33. Identify the following elements: • 1s2 2s22p63s23p5 • [Ne]3s1 • [Kr]5s24d2 • 1s2 2s22p63s23p64s23d104p1 • 1s2 2s22p63s23p64s23d104p65s24d5 • [Xe]6s24f10

  34. Bell work • Using the periodic table, write the electron configuration for the following elements: • As • Kr • F • C • Fe • Ni • I • Re • Zr • Cs

  35. Periodic Trends • Take out periodic trends study guide

  36. Practice • Which has the largest atomic radius: magnesium, silicon, sulfur, or sodium? • Which has the smallest atomic radius: helium, krypton, or radon?

  37. Atomic Radius

  38. Atomic Radius • Atomic radius is a periodic trend influenced by electron configuration • Atomic radius = how closely an atom lies to a neighboring atom (or half the distance between two nuclei)

  39. Atomic Radius • Trends within periods • What do you notice about the atomic radius as you move across a period? • There is a decrease in atomic radii as you move from left to right along a period • This is caused by increasing positive charge and filling orbitals of the same principal energy level • The valence electrons are not shielded from increasing nuclear charge, which pulls the outermost electrons closer to the nucleus

  40. Atomic Radius • Trends within groups • What do you notice about atomic radii as you move down a group? • There is an increase in atomic radii as you down a group • As the nuclear charge increases, electrons are added to successively larger principal energy levels • So, increased nuclear charge doesn’t pull the outer electrons toward the nucleus to make the atom smaller

  41. Atomic Radius Summary

  42. Practice • Which has the largest atomic radius: magnesium, silicon, sulfur, or sodium? • Which has the smallest atomic radius: helium, krypton, or radon?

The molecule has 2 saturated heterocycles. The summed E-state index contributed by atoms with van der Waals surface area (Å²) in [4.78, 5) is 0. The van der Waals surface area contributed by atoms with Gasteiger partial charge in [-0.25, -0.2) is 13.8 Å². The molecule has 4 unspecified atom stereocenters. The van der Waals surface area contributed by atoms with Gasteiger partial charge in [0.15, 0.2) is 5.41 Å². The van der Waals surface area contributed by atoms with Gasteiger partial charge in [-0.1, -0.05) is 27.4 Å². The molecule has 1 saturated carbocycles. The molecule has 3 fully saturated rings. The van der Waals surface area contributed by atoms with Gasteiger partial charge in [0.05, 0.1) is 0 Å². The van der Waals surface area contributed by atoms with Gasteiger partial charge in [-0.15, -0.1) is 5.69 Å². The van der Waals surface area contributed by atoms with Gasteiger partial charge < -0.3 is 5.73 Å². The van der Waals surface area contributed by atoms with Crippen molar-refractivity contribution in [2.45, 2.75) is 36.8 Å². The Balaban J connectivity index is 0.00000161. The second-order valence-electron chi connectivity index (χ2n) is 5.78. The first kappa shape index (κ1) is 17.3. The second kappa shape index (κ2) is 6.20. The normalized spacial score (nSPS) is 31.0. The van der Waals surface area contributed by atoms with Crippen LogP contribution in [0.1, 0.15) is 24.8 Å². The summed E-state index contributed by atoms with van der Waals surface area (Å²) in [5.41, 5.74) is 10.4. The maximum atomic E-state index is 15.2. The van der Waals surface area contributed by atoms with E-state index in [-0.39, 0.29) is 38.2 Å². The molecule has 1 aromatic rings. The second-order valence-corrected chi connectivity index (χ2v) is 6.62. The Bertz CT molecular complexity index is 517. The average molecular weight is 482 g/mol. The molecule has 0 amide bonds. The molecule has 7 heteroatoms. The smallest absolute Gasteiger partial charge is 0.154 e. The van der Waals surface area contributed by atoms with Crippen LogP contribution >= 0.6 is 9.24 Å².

43. Ionic Radius • Ion = an atom or bonded group of atoms that has a positive or negative charge

  44. Ionic Radius What happens to the ionic radius as you go down a group? What do you notice about the charges in each group? How does charge relate to ionic radius?

  45. Ionic radius • When atoms lose electrons and form positively charged ions, they always become smaller. • The loss of a valence electron may leave an empty outer orbital • The decreased electrostatic repulsion between the now-fewer remaining electrons allows the electrons to be pulled closer to the positively charged nucleus

  46. Ionic Radius • When atoms gain electrons and form negatively charged ions, they become larger. • The addition of an electron increases the electrostatic repulsion between the atom’s outer electrons, forcing them to move further apart.

  47. Ionic Radius • Trends within periods • Elements on the left side of the periodic table form smaller positive ions and elements on the right form larger negative ions • As you move from left to right across periods 1 to 14, the size of positive ions decreases • As you move from left to right across periods 15 to 18, the size of the much larger negative ions also decreases